MY LIFE WITH PLANTS: The Ruin Garden at Chanticleer

By Jim Bishop, for Let’s Talk Plants! July 2022.


This spring Scott and I visited gardens near Philadelphia in Pennsylvania, New Jersey and Delaware. We revisited several gardens we had previously visited on Pacific Horticulture Society tours back in 2012 and 2013. We were especially looking forward to visiting the wonderfully creative gardens at Chanticleer which they refer to as "a pleasure garden". The garden is actually a series of gardens and garden rooms. Seven horticulturists are responsible for the design and maintenance of different areas, creating one of the most romantic gardens in North America. The gardens emphasize using plant forms, texture and colors set against unique hardscape and garden features.

The back corner of the "Pool Room" at Chanticleer Ruin Garden.

Of the gardens, the Ruin Garden is one of my favorites. In Europe you frequently see gardens that include ruins of old buildings, but it is much rarer in the U.S. Whether they are a castle, church or large house these gardens create a sense of imagined more romantic times and lost styles of living.

Sudeley Castle Ruin Garden in the English Cotswolds in 2013.
“Minder House, built in 1925, is where Adolph Rosengarten, Jr. lived most of his life. In 1999, under the vision and direction of Chanticleer’s Director Chris Woods, the house was razed and construction of the Ruin Garden began. Originally the plan was to use the partially dismantled house as the ruin, but for safety reasons the only part left of the original house is the foundation and the tile ‘rug.'”
Approach to the ruin.

Great Hall

The ruin is built of black granite - some polished and some left rough. The walls set the stage for showcasing mostly foliage plants and vines. The ruin has three open to the air rooms. The main room is the "Great Hall" centered on a large black granite and tile reflecting pool. The pool at first feels like a giant dining table or maybe a billiard table. But it can also take on the feeling of a giant sarcophagus.

Inside the "Great Hall" with the water table.
Tile floor of the "Great Hall."

The floor of the great hall is made of tile, granite and slate.


The table also serves as a reflecting pool.

Pool Room

Just behind the "Great Room" is the "Pool Room."

View into the “Pool Room”.

A lovely fountain sits in the corner of the "Pool Room."

On closer inspection, marble faces gazing up out of the pool come into view. It was likely designed to be observed as a surprise. But when you first realize that there are heads in the water it is a bit disconcerting, like the feeling you are being watched...perhaps by ghosts.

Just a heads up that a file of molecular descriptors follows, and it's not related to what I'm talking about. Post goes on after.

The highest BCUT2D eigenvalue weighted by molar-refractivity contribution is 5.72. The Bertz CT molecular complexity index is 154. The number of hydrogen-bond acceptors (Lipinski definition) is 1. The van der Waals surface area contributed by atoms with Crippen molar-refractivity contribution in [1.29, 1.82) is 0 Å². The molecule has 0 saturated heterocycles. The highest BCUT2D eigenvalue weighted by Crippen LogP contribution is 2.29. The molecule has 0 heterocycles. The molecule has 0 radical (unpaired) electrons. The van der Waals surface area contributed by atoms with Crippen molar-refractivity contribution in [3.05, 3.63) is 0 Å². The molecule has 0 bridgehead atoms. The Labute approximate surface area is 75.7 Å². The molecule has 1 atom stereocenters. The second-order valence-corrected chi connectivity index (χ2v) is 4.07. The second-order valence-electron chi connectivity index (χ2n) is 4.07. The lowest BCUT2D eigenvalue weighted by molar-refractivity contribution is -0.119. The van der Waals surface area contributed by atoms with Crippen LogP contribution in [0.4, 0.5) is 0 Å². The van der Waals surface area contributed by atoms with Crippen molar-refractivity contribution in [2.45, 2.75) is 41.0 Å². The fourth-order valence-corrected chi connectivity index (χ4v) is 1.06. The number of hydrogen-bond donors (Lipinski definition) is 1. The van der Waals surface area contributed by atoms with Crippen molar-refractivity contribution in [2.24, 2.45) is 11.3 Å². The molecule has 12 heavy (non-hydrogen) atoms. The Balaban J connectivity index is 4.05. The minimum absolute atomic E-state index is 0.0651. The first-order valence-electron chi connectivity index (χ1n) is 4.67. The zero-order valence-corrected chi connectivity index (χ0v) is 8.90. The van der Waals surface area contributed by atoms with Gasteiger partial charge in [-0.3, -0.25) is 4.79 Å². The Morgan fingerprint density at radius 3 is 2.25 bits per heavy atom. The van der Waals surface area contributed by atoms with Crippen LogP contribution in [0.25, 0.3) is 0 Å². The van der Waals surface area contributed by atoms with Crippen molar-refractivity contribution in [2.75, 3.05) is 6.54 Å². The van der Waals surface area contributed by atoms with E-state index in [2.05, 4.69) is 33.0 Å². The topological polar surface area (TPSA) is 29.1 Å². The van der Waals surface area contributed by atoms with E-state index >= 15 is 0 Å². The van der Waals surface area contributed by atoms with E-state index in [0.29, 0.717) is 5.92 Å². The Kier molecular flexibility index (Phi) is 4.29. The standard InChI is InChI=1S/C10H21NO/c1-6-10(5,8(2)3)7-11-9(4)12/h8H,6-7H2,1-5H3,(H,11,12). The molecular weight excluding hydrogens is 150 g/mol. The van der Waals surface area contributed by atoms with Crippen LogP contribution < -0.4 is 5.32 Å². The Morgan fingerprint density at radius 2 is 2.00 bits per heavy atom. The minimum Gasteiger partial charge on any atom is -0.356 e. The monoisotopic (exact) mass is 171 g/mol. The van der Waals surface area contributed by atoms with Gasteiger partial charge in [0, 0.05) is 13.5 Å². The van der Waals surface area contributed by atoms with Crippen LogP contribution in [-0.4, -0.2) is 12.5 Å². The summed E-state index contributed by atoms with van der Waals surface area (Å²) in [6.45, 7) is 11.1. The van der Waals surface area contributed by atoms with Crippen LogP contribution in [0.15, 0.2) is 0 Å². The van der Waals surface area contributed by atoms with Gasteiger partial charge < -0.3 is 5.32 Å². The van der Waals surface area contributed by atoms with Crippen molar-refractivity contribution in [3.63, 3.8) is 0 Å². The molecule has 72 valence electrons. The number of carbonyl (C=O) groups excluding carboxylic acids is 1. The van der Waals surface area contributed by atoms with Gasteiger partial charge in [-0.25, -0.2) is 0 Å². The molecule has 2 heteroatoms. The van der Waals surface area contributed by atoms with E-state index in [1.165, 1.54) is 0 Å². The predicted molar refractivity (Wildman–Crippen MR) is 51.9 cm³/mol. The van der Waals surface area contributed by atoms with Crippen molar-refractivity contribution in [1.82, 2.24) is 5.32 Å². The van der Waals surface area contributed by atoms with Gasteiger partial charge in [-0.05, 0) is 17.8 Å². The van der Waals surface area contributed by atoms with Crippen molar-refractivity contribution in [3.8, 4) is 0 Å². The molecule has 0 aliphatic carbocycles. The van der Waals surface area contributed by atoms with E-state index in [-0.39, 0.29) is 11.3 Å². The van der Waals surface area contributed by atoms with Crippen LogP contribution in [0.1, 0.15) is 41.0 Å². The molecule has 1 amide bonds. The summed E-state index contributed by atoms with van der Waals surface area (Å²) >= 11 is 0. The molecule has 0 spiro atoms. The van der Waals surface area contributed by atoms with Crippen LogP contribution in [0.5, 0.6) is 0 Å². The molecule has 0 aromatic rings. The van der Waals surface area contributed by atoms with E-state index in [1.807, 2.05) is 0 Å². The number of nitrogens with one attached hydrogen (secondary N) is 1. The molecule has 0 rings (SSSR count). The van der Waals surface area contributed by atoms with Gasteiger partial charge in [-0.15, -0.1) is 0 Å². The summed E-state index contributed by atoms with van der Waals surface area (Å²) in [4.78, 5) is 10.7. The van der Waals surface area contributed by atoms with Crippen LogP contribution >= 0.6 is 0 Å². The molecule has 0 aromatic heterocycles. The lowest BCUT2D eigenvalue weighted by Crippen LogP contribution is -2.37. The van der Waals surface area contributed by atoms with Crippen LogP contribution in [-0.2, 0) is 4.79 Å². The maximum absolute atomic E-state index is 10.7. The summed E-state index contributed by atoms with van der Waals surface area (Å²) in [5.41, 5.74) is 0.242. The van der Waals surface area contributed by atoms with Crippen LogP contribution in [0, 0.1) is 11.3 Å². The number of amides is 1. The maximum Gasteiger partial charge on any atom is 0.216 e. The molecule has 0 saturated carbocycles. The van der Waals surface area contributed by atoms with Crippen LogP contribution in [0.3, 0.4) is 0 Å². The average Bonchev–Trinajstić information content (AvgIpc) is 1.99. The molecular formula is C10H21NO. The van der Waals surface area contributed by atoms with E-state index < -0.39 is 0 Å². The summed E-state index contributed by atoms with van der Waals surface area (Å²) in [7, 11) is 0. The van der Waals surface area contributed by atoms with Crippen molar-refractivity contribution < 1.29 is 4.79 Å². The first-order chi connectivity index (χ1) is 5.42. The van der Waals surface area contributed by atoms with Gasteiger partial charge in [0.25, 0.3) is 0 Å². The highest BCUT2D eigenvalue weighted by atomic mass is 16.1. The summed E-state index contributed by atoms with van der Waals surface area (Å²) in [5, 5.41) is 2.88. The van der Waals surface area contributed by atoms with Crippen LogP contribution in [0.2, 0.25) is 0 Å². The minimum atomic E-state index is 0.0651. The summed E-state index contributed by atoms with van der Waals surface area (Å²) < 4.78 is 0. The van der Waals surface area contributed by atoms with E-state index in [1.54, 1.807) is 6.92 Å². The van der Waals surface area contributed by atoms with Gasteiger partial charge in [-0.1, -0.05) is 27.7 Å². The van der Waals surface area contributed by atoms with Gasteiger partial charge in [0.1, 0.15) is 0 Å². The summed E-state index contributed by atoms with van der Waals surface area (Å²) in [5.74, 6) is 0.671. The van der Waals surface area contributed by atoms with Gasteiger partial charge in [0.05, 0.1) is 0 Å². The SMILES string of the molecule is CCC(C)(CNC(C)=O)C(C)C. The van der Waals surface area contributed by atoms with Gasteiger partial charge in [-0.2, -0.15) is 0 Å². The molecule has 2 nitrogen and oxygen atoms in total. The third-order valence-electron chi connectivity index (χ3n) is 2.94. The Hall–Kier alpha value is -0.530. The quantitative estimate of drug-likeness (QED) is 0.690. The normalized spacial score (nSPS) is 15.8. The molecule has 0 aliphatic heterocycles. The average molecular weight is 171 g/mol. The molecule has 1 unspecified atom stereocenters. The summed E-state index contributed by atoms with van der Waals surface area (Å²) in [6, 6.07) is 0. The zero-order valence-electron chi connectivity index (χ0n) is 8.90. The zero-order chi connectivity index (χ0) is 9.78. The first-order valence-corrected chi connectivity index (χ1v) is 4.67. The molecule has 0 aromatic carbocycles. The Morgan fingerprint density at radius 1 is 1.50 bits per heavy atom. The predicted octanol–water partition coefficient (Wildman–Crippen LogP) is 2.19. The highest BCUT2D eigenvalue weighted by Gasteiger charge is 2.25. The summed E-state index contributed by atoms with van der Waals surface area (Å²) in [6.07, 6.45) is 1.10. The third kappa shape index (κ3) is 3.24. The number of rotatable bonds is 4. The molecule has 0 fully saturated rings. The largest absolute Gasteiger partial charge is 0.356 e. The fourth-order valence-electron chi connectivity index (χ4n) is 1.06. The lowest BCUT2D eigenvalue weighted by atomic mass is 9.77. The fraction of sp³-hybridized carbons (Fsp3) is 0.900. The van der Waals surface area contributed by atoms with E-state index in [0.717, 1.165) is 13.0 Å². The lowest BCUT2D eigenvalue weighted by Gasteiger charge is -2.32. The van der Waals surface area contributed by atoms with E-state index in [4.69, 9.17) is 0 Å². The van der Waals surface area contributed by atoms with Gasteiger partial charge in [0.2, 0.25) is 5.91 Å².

Marble heads peering out of the pool.
Perhaps things in the ruin garden aren't as tranquil as they first appeared.
Nearby in the garden is an oversized head by Marcia Donahue resting in repose.
Isn't this a great idea?

Repurposed large chains with buckets climb the sturdy posts and are planted with succulents. They add to the sense of age - perhaps a mining operation was here decades ago?

Framed view back into the garden.
Looking back into the "Great Hall."
Vines are allowed to climb and cover some of the walls. I'm curious how much maintenance is required to keep the plants from swallowing the walls.

A great plant combination - Beds filled with soft color foliage and a terrestrial orchid.
A soft-hued Clematis climbs a wall.

The Library

The first clue that you are in the library are the sculpted books on the floor and in the corner.

A fern filled fireplace warms the library. Variegated Agave attenuatas are tucked into pockets in the wall.

The books in the garden are the work of Berkeley, California, artist Marcia Donahue. The San Diego Horticultural Society visited her garden on a tour of Bay Area gardens in 2012. You can read more about Marcia's garden in this article from Pacific Horticulture.

Acorns trapped between the stone pages.
Carved books never to be read.
A stone skull adds a Dia de los Muertos touch.
View from the library back to the pool room.
Vines and an agave giving a sense of age.

The Patio

In front of the garden sits a patio with potted plants giving way to the gravel garden below.

Pathway leading to the patio with the ruin beyond.
Pots - filled with plants that we can grow! - on the patio.
A spot of bright color in the otherwise restrained plantings.
A wider view of the patio with plants engulfing the ruin walls.

The Garden Below

An outdoor living room with stone furniture.
A stone couch complete with a stone TV remote control.
A stone chair - looking ever so soft.
Another stone chair with split upholstery.
A framed entrance back into the "Great Hall."
A wider view of a ruin wall.
One last view of the reflecting table.
Lush planting a view in the Minder Woods Garden.

Last Photo

The last photo is of my most liked photo on Facebook from our visit to Chanticleer. It is of the fountain and rill behind the main house.

It was a pleasure visiting the garden at Chanticleer, "A Pleasure Garden".

 

Jim Bishop in his native habitat.

Jim Bishop is, among other things, the SDHS Horticulturist of the Years 2019-2020, past president and current publicity chair. He lives and gardens in Mission Hills, CA.